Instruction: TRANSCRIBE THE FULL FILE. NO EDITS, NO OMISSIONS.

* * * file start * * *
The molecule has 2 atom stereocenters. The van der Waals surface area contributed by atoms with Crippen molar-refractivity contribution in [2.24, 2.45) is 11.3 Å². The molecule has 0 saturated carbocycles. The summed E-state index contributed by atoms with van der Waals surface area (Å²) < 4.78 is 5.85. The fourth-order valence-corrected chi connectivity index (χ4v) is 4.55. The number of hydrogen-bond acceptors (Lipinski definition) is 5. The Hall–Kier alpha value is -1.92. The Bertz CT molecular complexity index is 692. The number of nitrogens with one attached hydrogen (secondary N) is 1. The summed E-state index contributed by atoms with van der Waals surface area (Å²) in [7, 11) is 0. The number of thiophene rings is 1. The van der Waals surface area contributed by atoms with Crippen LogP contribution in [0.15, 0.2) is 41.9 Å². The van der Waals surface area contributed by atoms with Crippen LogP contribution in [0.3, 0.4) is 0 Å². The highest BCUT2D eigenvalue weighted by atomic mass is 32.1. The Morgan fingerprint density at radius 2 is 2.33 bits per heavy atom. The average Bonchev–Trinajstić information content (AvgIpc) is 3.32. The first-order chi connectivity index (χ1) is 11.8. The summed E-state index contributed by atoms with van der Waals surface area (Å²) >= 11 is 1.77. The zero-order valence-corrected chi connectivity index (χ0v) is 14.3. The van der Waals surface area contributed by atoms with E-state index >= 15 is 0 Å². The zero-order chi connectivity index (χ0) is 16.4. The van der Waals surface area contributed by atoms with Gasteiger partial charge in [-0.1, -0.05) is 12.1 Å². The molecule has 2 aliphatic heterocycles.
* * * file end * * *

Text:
The molecule has 2 atom stereocenters. The van der Waals surface area contributed by atoms with Crippen molar-refractivity contribution in [2.24, 2.45) is 11.3 Å². The molecule has 0 saturated carbocycles. The summed E-state index contributed by atoms with van der Waals surface area (Å²) < 4.78 is 5.85. The fourth-order valence-corrected chi connectivity index (χ4v) is 4.55. The number of hydrogen-bond acceptors (Lipinski definition) is 5. The Hall–Kier alpha value is -1.92. The Bertz CT molecular complexity index is 692. The number of nitrogens with one attached hydrogen (secondary N) is 1. The summed E-state index contributed by atoms with van der Waals surface area (Å²) in [7, 11) is 0. The number of thiophene rings is 1. The van der Waals surface area contributed by atoms with Crippen LogP contribution in [0.15, 0.2) is 41.9 Å². The van der Waals surface area contributed by atoms with Crippen LogP contribution in [0.3, 0.4) is 0 Å². The highest BCUT2D eigenvalue weighted by atomic mass is 32.1. The Morgan fingerprint density at radius 2 is 2.33 bits per heavy atom. The average Bonchev–Trinajstić information content (AvgIpc) is 3.32. The first-order chi connectivity index (χ1) is 11.8. The summed E-state index contributed by atoms with van der Waals surface area (Å²) >= 11 is 1.77. The zero-order valence-corrected chi connectivity index (χ0v) is 14.3. The van der Waals surface area contributed by atoms with E-state index >= 15 is 0 Å². The zero-order chi connectivity index (χ0) is 16.4. The van der Waals surface area contributed by atoms with Gasteiger partial charge in [-0.1, -0.05) is 12.1 Å². The molecule has 2 aliphatic heterocycles.